State Rep. Greg Markkanen’s plan to improve access to child care for families in the Upper Peninsula today was approved by the Michigan House with bipartisan support.
Markkanen, of Hancock, said the measures he helped sponsor will improve upon some overly burdensome regulations that have led to the steady decline in the number of in-home child care facilities statewide, particularly in rural Michigan and the Upper Peninsula.
“In-home child care is hanging on by a thread in Michigan,” Markkanen said. “Providers have to deal with so much red tape and so many overburdensome regulations that it’s driving them out of business and preventing others from getting started. We’ve already reached a point where it’s incredibly difficult for families in many rural communities to find dependable child care options, and it’s only going to get worse if we don’t do something to fix the problem soon.”
Markkanen said the number of in-home child care providers across Michigan is dropping at an alarming rate. A 2019 Public Sector Consultants study commissioned by the Michigan Department of Education found the number of family and group child care home providers declined as much as 38 percent in a seven-year span.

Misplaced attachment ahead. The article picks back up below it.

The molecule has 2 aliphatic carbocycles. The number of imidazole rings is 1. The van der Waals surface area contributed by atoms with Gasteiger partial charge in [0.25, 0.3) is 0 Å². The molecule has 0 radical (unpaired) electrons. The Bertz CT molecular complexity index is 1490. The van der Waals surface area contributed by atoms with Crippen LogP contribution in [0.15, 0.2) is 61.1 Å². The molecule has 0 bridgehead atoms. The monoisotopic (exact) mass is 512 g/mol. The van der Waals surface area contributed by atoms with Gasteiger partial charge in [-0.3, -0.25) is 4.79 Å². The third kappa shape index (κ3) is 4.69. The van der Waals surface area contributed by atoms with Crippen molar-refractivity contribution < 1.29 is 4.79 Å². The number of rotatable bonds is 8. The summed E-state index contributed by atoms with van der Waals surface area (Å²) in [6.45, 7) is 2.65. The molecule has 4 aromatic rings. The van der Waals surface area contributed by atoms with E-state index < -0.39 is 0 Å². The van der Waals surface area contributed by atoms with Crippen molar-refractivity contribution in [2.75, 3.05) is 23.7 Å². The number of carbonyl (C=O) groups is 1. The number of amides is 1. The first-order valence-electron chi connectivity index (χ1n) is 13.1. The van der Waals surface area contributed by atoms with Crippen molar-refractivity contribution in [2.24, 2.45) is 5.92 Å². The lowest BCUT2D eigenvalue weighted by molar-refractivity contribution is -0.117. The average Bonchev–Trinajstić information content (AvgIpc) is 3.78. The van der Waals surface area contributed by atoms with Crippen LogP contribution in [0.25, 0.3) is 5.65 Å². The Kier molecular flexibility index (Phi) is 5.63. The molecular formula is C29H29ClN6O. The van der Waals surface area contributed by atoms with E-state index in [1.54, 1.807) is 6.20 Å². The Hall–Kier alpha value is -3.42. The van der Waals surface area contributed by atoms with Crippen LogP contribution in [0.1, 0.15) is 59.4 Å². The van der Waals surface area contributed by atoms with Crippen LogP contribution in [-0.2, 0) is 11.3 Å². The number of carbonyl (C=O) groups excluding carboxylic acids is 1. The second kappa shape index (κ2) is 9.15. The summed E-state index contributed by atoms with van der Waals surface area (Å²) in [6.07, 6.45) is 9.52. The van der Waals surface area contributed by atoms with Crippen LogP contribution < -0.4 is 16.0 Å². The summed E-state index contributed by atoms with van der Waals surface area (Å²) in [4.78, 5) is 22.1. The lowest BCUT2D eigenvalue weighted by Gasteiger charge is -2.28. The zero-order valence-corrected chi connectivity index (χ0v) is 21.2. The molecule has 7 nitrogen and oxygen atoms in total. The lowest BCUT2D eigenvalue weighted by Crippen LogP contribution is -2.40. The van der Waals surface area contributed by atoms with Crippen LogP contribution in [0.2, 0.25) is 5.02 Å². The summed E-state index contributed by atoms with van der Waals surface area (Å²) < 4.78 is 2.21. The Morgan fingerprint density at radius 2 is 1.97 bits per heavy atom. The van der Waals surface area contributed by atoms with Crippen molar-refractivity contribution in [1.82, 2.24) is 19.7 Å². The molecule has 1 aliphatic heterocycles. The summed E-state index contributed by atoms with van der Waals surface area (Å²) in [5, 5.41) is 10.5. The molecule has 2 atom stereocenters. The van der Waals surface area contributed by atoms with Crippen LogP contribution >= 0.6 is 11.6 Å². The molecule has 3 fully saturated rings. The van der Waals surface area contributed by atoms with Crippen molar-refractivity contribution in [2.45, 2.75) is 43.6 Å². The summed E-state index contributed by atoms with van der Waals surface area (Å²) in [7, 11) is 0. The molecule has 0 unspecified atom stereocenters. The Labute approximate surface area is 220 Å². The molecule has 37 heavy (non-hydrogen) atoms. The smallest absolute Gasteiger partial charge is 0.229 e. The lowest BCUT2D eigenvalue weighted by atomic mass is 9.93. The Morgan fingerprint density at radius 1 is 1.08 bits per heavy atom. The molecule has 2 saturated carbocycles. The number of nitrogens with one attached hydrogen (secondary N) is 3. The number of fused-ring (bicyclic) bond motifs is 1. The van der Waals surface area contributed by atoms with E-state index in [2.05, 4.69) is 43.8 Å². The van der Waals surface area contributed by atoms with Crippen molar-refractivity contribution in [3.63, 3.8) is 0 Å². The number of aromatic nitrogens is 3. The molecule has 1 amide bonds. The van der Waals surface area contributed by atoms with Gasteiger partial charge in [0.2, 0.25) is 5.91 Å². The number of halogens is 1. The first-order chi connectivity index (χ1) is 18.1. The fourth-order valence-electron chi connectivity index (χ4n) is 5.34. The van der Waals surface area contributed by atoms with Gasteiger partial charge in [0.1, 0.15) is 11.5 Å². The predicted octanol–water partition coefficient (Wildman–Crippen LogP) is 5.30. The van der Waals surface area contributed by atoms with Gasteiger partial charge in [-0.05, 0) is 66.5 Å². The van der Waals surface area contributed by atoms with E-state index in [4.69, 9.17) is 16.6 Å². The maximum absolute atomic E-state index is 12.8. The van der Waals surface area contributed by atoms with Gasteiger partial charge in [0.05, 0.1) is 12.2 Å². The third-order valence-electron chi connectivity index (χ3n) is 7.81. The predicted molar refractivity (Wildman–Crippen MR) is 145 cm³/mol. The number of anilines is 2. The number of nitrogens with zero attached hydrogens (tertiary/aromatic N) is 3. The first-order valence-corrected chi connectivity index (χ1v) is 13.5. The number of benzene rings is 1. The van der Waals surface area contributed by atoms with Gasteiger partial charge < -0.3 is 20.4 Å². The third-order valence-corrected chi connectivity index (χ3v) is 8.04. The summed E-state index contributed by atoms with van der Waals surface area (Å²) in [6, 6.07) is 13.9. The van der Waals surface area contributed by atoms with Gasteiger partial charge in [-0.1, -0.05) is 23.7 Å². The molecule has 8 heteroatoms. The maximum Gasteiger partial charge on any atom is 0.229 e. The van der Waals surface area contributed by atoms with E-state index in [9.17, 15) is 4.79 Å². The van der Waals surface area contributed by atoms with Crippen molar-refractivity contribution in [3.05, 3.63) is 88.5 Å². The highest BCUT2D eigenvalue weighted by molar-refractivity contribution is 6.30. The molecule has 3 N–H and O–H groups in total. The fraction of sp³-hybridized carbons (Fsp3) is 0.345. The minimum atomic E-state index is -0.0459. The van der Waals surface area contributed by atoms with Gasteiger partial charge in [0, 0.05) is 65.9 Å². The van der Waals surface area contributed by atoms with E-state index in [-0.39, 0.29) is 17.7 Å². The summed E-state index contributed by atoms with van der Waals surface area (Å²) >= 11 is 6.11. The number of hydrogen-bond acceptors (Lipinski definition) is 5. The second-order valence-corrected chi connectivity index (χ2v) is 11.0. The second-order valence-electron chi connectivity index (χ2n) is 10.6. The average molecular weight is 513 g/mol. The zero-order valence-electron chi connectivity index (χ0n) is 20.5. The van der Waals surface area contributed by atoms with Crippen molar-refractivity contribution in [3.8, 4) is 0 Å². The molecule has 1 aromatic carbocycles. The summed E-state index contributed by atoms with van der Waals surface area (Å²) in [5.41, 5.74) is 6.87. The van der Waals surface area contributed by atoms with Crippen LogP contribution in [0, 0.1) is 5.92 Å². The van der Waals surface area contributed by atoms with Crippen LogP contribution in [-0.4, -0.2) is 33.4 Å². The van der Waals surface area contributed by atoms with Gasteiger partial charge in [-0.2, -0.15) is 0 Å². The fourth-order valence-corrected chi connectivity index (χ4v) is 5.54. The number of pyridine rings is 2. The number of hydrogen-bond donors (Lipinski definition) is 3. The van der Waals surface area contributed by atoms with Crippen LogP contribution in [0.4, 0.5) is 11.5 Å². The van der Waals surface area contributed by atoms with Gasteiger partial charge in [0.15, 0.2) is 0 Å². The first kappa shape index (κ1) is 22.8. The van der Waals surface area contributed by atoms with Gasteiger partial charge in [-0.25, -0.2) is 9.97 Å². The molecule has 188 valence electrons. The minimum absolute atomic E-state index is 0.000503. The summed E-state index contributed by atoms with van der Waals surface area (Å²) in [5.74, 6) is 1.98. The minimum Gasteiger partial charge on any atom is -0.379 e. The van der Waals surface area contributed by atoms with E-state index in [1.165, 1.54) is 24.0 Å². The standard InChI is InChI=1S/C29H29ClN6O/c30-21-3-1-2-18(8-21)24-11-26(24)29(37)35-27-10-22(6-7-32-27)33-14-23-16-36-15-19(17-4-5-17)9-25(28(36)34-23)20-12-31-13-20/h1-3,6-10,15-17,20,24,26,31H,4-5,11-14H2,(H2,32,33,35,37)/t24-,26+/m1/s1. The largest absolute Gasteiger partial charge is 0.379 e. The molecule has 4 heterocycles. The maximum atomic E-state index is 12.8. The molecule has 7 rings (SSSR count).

To help combat the problem, House Bills 5975-77 would:
- Ensure child care providers have at least 90 days to implement any new requirements issued by the state.
- Allow home and group home child care providers that are in good standing with the state and meet certain square footage requirements to slightly increase their child-provider ratios. Under the plan, family home facilities would be able to care for a maximum of seven children per adult, up from six. Group home child care facilities would be able to care for a maximum of 14 children per two adults, up from 12.
- Increase the number of children allowed at family and group home child care facilities during the hours before and after school without it counting against child-provider ratios. Family and group home facilities would be allowed an additional two children during these hours.
“A lack of access to child care has become a barrier that prevents parents from working, and the situation has become even more dire because of the coronavirus pandemic,” Markkanen said. “Our plan will benefit families, child care providers and local economies by creating an environment where child care providers can succeed and giving working parents more access to reliable child care, so they aren’t forced to leave the workforce.”
Markkanen’s plan now advances to the Senate for further consideration.
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